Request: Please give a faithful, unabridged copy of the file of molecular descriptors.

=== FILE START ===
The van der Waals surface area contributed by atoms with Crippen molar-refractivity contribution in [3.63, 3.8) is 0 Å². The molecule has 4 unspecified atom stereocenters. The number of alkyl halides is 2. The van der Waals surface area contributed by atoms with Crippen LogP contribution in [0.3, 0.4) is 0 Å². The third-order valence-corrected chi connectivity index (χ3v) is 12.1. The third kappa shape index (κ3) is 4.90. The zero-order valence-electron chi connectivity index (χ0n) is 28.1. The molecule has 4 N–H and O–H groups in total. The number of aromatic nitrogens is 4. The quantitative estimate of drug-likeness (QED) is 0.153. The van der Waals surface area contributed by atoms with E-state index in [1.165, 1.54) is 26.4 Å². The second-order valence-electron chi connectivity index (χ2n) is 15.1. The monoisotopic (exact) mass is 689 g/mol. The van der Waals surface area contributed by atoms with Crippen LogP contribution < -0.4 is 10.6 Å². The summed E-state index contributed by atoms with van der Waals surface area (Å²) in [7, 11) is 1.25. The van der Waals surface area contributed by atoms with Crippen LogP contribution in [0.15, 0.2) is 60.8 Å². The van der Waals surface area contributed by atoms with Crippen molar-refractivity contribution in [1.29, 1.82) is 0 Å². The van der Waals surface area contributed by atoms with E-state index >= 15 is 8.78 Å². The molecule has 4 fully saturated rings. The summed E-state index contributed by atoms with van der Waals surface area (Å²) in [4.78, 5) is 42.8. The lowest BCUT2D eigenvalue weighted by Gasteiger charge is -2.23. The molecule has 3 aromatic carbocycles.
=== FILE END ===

The van der Waals surface area contributed by atoms with Crippen molar-refractivity contribution in [3.63, 3.8) is 0 Å². The molecule has 4 unspecified atom stereocenters. The number of alkyl halides is 2. The van der Waals surface area contributed by atoms with Crippen LogP contribution in [0.3, 0.4) is 0 Å². The third-order valence-corrected chi connectivity index (χ3v) is 12.1. The third kappa shape index (κ3) is 4.90. The zero-order valence-electron chi connectivity index (χ0n) is 28.1. The molecule has 4 N–H and O–H groups in total. The number of aromatic nitrogens is 4. The quantitative estimate of drug-likeness (QED) is 0.153. The van der Waals surface area contributed by atoms with E-state index in [1.165, 1.54) is 26.4 Å². The second-order valence-electron chi connectivity index (χ2n) is 15.1. The monoisotopic (exact) mass is 689 g/mol. The van der Waals surface area contributed by atoms with Crippen LogP contribution < -0.4 is 10.6 Å². The summed E-state index contributed by atoms with van der Waals surface area (Å²) in [7, 11) is 1.25. The van der Waals surface area contributed by atoms with Crippen LogP contribution in [0.15, 0.2) is 60.8 Å². The van der Waals surface area contributed by atoms with Crippen molar-refractivity contribution in [1.29, 1.82) is 0 Å². The van der Waals surface area contributed by atoms with E-state index >= 15 is 8.78 Å². The molecule has 4 fully saturated rings. The summed E-state index contributed by atoms with van der Waals surface area (Å²) in [4.78, 5) is 42.8. The lowest BCUT2D eigenvalue weighted by Gasteiger charge is -2.23. The molecule has 3 aromatic carbocycles.